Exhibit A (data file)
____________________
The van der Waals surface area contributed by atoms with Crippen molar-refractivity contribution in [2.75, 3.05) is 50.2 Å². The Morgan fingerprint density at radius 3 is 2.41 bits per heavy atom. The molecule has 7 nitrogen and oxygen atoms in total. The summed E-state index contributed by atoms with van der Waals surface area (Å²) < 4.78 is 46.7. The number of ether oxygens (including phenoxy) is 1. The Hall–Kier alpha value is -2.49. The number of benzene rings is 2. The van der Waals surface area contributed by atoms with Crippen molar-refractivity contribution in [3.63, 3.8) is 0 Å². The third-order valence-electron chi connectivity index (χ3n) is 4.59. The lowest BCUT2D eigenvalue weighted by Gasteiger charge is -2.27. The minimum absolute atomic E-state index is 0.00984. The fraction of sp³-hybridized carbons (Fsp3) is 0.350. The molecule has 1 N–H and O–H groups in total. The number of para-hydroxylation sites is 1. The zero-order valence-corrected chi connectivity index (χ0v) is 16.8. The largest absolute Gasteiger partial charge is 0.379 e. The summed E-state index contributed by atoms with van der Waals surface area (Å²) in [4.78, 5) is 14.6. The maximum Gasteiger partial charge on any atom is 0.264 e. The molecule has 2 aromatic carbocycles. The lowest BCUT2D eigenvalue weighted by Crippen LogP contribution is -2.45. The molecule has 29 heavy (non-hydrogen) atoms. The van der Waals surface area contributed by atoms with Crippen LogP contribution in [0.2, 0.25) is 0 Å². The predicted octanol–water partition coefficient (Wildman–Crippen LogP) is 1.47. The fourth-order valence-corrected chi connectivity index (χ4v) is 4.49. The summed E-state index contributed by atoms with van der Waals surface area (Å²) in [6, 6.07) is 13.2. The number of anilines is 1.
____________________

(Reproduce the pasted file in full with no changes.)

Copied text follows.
The van der Waals surface area contributed by atoms with Crippen molar-refractivity contribution in [2.75, 3.05) is 50.2 Å². The Morgan fingerprint density at radius 3 is 2.41 bits per heavy atom. The molecule has 7 nitrogen and oxygen atoms in total. The summed E-state index contributed by atoms with van der Waals surface area (Å²) < 4.78 is 46.7. The number of ether oxygens (including phenoxy) is 1. The Hall–Kier alpha value is -2.49. The number of benzene rings is 2. The van der Waals surface area contributed by atoms with Crippen molar-refractivity contribution in [3.63, 3.8) is 0 Å². The third-order valence-electron chi connectivity index (χ3n) is 4.59. The lowest BCUT2D eigenvalue weighted by Gasteiger charge is -2.27. The minimum absolute atomic E-state index is 0.00984. The fraction of sp³-hybridized carbons (Fsp3) is 0.350. The molecule has 1 N–H and O–H groups in total. The number of para-hydroxylation sites is 1. The zero-order valence-corrected chi connectivity index (χ0v) is 16.8. The largest absolute Gasteiger partial charge is 0.379 e. The summed E-state index contributed by atoms with van der Waals surface area (Å²) in [4.78, 5) is 14.6. The maximum Gasteiger partial charge on any atom is 0.264 e. The molecule has 2 aromatic carbocycles. The lowest BCUT2D eigenvalue weighted by Crippen LogP contribution is -2.45. The molecule has 29 heavy (non-hydrogen) atoms. The van der Waals surface area contributed by atoms with Crippen LogP contribution in [0.2, 0.25) is 0 Å². The predicted octanol–water partition coefficient (Wildman–Crippen LogP) is 1.47. The fourth-order valence-corrected chi connectivity index (χ4v) is 4.49. The summed E-state index contributed by atoms with van der Waals surface area (Å²) in [6, 6.07) is 13.2. The number of anilines is 1.